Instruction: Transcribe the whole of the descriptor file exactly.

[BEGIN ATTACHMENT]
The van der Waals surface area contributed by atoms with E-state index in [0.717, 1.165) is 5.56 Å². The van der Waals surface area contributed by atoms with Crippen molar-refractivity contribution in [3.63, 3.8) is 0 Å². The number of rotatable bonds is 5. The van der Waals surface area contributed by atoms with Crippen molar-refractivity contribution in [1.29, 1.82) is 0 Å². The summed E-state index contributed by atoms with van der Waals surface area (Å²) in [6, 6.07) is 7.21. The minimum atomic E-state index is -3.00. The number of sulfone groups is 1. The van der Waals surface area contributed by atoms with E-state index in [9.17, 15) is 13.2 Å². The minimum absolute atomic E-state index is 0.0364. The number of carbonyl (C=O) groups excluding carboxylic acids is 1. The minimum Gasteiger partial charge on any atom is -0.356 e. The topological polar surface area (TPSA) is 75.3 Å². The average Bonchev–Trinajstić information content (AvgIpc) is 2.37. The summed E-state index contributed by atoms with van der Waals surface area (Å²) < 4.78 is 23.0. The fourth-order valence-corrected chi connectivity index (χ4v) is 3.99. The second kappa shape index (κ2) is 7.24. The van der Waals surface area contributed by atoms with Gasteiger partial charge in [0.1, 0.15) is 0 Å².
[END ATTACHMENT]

The van der Waals surface area contributed by atoms with E-state index in [0.717, 1.165) is 5.56 Å². The van der Waals surface area contributed by atoms with Crippen molar-refractivity contribution in [3.63, 3.8) is 0 Å². The number of rotatable bonds is 5. The van der Waals surface area contributed by atoms with Crippen molar-refractivity contribution in [1.29, 1.82) is 0 Å². The summed E-state index contributed by atoms with van der Waals surface area (Å²) in [6, 6.07) is 7.21. The minimum atomic E-state index is -3.00. The number of sulfone groups is 1. The van der Waals surface area contributed by atoms with E-state index in [9.17, 15) is 13.2 Å². The minimum absolute atomic E-state index is 0.0364. The number of carbonyl (C=O) groups excluding carboxylic acids is 1. The minimum Gasteiger partial charge on any atom is -0.356 e. The topological polar surface area (TPSA) is 75.3 Å². The average Bonchev–Trinajstić information content (AvgIpc) is 2.37. The summed E-state index contributed by atoms with van der Waals surface area (Å²) < 4.78 is 23.0. The fourth-order valence-corrected chi connectivity index (χ4v) is 3.99. The second kappa shape index (κ2) is 7.24. The van der Waals surface area contributed by atoms with Gasteiger partial charge in [0.1, 0.15) is 0 Å².